Elwood H. Smith – Copyright 2012 The New York Times Company
By DENNIS OVERBYE
Jill Tarter once complained to me that she had no poetry in her soul.
It was 1990, and NASA was getting ready to undertake a survey of the 1,000 nearest stars, looking for radio signals from aliens. Dr. Tarter, then 46 and a researcher at NASA’s Ames Research Center in Mountain View, Calif., was in charge of it.
“I can’t say what they will be like,” she sighed, when asked to speculate about the nature and motives of these putative aliens.
She was far too busy worrying about how to recognize a signal, not to mention how to avoid being fooled by the kid next door or a stray weather or spy satellite.
For some three decades, Dr. Tarter, now 68, has been the person most likely to be the first to know if we make contact with E.T. — the one who will sound the alarm, spreading the news that We Are Not Alone.
Now Dr. Tarter is stepping away from the radio telescope, retiring from her post as the director of the Center for SETI Research at the SETI Institute in Mountain View. SETI, of course, refers to the search for intelligent life in the universe.
“The SETI Institute has a good pension plan — we’re grown-ups,” she said by telephone recently.
There will be a dinner and speeches in her honor at SETIcon, a gathering of astronomers, astronauts and science-fiction fans in Santa Clara this weekend.
“I hope it’s not a roast,” she said.
Dr. Tarter never did get to deliver the news that we have company. But this, she contends, is not disappointing. What would be disappointing is if humans were not able to search for their neighbors at all.
Over the decades she has brooked few distractions from that quest.
When a reporter (O.K., it was me) once described Dr. Tarter’s blond hair tied with a pink ribbon into a ponytail, she cut her hair short.
When the SETI researchers got a new radio telescope for their search — the Allen Array, at the University of California’s Hat Creek Observatory in Northern California — she got a pilot’s license so she could make the trip from her Berkeley home in one hour instead of six.
Jodie Foster’s performance as an astronomer who does make contact, in the movie “Contact,” was largely based on time she spent with Dr. Tarter.
Three times, Dr. Tarter says, she has thought we had made contact, but hard-boiled caution prevailed. Once was in France in 1980, when she and her team had to wait for a suspicious source to pass over their telescope, and Dr. Tarter was afraid to go to sleep. “I had to stay up for three days, afraid my French colleagues were going to call up Le Monde,” she said.
Another time, while she was observing with a radio telescope in West Virginia, Dr. Tarter went so far as to alert colleagues in California of an auspicious signal — and then forgot to call back when she discovered it was a satellite.
None of them was E.T. calling. Each one was another way to be fooled, another addition to Dr. Tarter’s checklist, another necessary step along a path that may or may not have an ending.
It was in the 1970s while she was pursuing a Ph.D. in astronomy at the University of California, Berkeley, and raising a daughter that she first heard of SETI: the idea that lonely species could bridge the voids between stars with radio waves. She fell in love with it after reading a NASA report on the subject edited by Barney Oliver, the former head of research at Hewlett-Packard. Reassuringly, Dr. Oliver was a crusty gear head who had made himself and others rich, not the sort of man given to romantic fantasies. Hard-boiled, you might say.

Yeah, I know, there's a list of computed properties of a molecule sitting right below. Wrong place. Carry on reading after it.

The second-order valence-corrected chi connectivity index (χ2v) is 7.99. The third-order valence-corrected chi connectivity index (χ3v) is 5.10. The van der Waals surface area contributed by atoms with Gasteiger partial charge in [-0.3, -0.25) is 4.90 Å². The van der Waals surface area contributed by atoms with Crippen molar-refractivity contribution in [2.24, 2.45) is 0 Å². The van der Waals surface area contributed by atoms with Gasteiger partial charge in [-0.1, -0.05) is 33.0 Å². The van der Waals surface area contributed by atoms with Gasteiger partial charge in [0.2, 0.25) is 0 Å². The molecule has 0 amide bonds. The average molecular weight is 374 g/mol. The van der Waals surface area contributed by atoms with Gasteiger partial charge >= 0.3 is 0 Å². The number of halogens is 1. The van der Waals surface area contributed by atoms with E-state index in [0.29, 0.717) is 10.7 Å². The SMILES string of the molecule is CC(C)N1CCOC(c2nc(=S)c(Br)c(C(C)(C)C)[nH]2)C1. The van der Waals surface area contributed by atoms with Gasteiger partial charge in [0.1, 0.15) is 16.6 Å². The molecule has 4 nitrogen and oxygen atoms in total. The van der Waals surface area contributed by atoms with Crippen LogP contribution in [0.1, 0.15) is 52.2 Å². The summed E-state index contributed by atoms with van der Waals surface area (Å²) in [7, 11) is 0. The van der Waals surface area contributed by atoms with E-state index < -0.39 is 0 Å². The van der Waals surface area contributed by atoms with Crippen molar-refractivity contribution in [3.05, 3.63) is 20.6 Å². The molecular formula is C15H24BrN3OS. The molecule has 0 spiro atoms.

Dr. Tarter said she considered herself lucky to have been born when the issue of life in the universe had become a scientific instead of a philosophical or religious one. “For the very first time we had technology where we could do an experiment instead of asking priests and philosophers,” she said.
“It might take multiple generations,” she added, “but there were no reasons not to start with the tools I have.”
The NASA survey that Dr. Tarter led began with great fanfare on Columbus Day of 1992, the 500th anniversary of the great explorer’s arrival in the Americas — a day that she called the high point of her life, a monument to human curiosity. “I felt so proud,” she recalled.
A year later it was over, canceled at the behest of a senator, Richard Bryan of Nevada, who was skittish about “little green men.”
With help from Silicon Valley friends, Dr. Tarter and her colleagues at the institute took the search private and, over time, began to expand it farther out in space, to stars identified by the Kepler spacecraft as having planets.
Last year, however, the recession left the University of California with no money to operate Hat Creek Observatory, and the Allen Array had to be shut down, a moment that Dr. Tarter called the low point of her career.
“To have built that beautiful instrument and then have to turn it off, that hurt,” she said.
The Allen Array is now back on the cosmic search job, thanks to a deal to share observing time on it with the Air Force. But to Dr. Tarter the whole affair was a wake-up call: SETI needs a permanent endowment. “It’s on my to-do list,” she said last winter.
So she is not moving far, just down the hall, to concentrate on fund-raising. It’s time, she said, to go calling on Silicon Valley 2.0.
The search, she explained, is “too long and too difficult. If we want to attract the best and brightest, we want to be able to say, ‘It’s O.K., they can plan on raising a family.’ ”
Once upon a time it was a crazy, romantic idea, perhaps nothing better than wishful thinking. It still is, but it makes us feel bigger and more grown-up just to try. And now it comes with grown-up benefits, like a retirement plan.
There might or might not be poetry in her soul, but Dr. Tarter’s whole career has been a poem.
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